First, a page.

January 17, 1795 On the keel wood for frigate; salting of oak wood; and whether oak wood is preferable to live oak Timothy Pickering Tench Francis Secretary of War Pickering discusses use of deadwood to be laid over the frigate keel; use of salting to harden the oak; and whether common oak will do, since live oak is so hard to procure. In a post script, asks if common oak can be used. If not, how long to obtain live oak and how will this affect the frigate construction time-line.
January 31, 1800 National Defense James McHenry Harrison Gray Otis Letter from the Sec. of War to the Chairman of the committee on national defense. Discussed the radical changes to current militia that would create a more organized and well trained standing army. Supported the formation of a standing army for superior defense of the U.S. Reference Roman military and Ceasar. Lists salaries of various officers and educators along with cost of building...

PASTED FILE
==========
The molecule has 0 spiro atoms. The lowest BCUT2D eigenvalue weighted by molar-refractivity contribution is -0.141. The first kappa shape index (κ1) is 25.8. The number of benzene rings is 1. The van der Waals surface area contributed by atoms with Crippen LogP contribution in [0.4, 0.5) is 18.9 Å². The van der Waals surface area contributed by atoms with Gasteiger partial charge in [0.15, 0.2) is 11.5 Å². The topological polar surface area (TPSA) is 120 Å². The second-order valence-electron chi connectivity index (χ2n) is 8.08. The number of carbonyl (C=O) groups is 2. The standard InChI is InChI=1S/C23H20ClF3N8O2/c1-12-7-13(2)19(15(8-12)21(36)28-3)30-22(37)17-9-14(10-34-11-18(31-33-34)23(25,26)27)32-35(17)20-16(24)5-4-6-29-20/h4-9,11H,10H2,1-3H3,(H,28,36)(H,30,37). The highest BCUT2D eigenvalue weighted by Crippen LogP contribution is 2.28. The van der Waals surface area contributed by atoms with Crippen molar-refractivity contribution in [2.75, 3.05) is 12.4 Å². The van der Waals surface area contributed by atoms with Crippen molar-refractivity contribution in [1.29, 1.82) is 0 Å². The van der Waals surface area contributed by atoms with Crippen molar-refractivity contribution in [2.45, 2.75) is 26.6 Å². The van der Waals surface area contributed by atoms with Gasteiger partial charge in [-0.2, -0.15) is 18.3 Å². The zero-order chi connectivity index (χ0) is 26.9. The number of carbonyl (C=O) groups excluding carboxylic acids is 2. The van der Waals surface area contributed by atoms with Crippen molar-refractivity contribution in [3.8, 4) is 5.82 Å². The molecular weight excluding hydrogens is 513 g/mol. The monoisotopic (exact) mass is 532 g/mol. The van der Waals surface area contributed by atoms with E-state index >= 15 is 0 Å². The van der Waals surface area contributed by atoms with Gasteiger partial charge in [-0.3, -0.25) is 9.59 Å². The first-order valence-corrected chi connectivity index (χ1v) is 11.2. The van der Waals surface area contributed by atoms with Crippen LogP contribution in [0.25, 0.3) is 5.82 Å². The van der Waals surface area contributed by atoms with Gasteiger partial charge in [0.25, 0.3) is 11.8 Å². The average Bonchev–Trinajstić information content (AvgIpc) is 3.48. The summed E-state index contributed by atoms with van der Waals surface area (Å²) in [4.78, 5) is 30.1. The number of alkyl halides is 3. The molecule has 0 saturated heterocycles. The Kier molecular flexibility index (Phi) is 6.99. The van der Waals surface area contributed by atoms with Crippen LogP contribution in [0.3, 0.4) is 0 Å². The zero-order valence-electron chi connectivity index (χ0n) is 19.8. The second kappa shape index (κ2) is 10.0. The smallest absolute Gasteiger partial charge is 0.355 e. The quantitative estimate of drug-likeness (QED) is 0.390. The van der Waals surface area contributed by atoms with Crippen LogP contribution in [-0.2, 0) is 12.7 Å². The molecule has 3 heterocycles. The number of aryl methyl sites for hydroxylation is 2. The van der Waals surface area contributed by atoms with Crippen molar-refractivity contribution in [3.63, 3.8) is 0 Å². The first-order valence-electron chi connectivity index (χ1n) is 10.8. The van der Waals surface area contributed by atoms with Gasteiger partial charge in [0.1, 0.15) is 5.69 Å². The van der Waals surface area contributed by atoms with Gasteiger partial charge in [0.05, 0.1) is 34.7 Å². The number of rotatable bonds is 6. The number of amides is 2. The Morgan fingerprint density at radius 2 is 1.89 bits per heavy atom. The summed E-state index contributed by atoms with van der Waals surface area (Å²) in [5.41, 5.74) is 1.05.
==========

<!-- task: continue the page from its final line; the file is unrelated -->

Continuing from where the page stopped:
June 7, 1797 Letter from the War Office to the Purveyor of Public Supplies requesting valuation of live oak timber at Mud Island Fort Josiah Fox Tench Francis Secretary of War requests valuation of live oak timber at Mud Island Fort and what remains at Georgia. Likely he wishes to lay figures before congress.
June 29, 1795 Letter from the War Office on Colonel Copperthwait's report regarding difficulties in procurement of live oak Timothy Pickering Tench Francis Regarding reduction in Frigate production. Colonel Copperthwait returned from an inspection in Georgia on the harvesting of live oak for frigate timber. He estimates it will take one year to procure and deliver the live oak, leaving the ship yards in a lingering condition at heavy public expense. Pickering will suspend operations for four of the constructors at the ship yards of Portsmouth New...
June 1, 1796 Request for statement of live oak timbers required to complete frigate frame [not available] David Stodder Naval Constructor Stodder is to provide a list of live oak timbers required to complete frame of frigate at Baltimore in order to take measures to provide such from navy yards at New York and Norfolk. Pickering expresses wish to complete frigate construction by end of year. Therefore, prosecute with dispatch.
March 6, 1795 Circular Letter to the Naval Agents & Discussion of Naval Timber War Department [not available] This circular letter to Naval Agents discusses the best timber to use for frigates.